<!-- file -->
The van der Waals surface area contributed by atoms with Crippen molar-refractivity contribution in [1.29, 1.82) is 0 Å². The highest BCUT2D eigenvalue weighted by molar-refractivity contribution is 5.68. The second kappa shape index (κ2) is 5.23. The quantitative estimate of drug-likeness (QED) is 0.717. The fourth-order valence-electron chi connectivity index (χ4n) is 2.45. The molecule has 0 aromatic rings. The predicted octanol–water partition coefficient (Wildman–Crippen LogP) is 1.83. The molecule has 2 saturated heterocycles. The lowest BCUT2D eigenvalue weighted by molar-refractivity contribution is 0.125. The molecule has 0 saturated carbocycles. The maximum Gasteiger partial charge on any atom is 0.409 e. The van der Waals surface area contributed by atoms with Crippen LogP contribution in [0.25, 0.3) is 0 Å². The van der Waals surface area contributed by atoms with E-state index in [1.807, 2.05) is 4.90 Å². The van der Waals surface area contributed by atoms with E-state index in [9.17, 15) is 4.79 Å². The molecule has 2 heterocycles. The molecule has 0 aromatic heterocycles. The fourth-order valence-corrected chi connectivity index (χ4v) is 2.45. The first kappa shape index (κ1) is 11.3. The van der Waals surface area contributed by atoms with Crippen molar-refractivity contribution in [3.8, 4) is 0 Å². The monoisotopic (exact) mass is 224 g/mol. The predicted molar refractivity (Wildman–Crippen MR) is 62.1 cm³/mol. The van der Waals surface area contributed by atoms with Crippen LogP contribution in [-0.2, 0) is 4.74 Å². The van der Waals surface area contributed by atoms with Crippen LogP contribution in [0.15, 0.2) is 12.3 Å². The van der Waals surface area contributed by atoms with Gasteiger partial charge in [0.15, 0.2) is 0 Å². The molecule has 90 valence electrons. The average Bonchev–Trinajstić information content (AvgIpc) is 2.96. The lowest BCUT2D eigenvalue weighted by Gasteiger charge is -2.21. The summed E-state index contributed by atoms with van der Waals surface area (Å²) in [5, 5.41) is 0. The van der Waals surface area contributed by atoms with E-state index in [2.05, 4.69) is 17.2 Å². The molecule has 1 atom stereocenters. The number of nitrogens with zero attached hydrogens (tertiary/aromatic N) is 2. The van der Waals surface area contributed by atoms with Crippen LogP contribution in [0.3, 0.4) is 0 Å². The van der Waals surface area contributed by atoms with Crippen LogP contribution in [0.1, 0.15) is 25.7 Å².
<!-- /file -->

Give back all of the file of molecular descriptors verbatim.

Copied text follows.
The van der Waals surface area contributed by atoms with Crippen molar-refractivity contribution in [1.29, 1.82) is 0 Å². The highest BCUT2D eigenvalue weighted by molar-refractivity contribution is 5.68. The second kappa shape index (κ2) is 5.23. The quantitative estimate of drug-likeness (QED) is 0.717. The fourth-order valence-electron chi connectivity index (χ4n) is 2.45. The molecule has 0 aromatic rings. The predicted octanol–water partition coefficient (Wildman–Crippen LogP) is 1.83. The molecule has 2 saturated heterocycles. The lowest BCUT2D eigenvalue weighted by molar-refractivity contribution is 0.125. The molecule has 0 saturated carbocycles. The maximum Gasteiger partial charge on any atom is 0.409 e. The van der Waals surface area contributed by atoms with Crippen LogP contribution in [0.25, 0.3) is 0 Å². The van der Waals surface area contributed by atoms with E-state index in [1.807, 2.05) is 4.90 Å². The van der Waals surface area contributed by atoms with E-state index in [9.17, 15) is 4.79 Å². The molecule has 2 heterocycles. The molecule has 0 aromatic heterocycles. The fourth-order valence-corrected chi connectivity index (χ4v) is 2.45. The first kappa shape index (κ1) is 11.3. The van der Waals surface area contributed by atoms with Crippen molar-refractivity contribution in [3.8, 4) is 0 Å². The monoisotopic (exact) mass is 224 g/mol. The predicted molar refractivity (Wildman–Crippen MR) is 62.1 cm³/mol. The van der Waals surface area contributed by atoms with Crippen LogP contribution in [-0.2, 0) is 4.74 Å². The van der Waals surface area contributed by atoms with Crippen LogP contribution in [0.15, 0.2) is 12.3 Å². The van der Waals surface area contributed by atoms with Gasteiger partial charge in [0.15, 0.2) is 0 Å². The molecule has 90 valence electrons. The average Bonchev–Trinajstić information content (AvgIpc) is 2.96. The lowest BCUT2D eigenvalue weighted by Gasteiger charge is -2.21. The summed E-state index contributed by atoms with van der Waals surface area (Å²) in [5, 5.41) is 0. The van der Waals surface area contributed by atoms with E-state index in [2.05, 4.69) is 17.2 Å². The molecule has 1 atom stereocenters. The number of nitrogens with zero attached hydrogens (tertiary/aromatic N) is 2. The van der Waals surface area contributed by atoms with Crippen LogP contribution in [0.3, 0.4) is 0 Å². The van der Waals surface area contributed by atoms with Crippen LogP contribution in [0.1, 0.15) is 25.7 Å².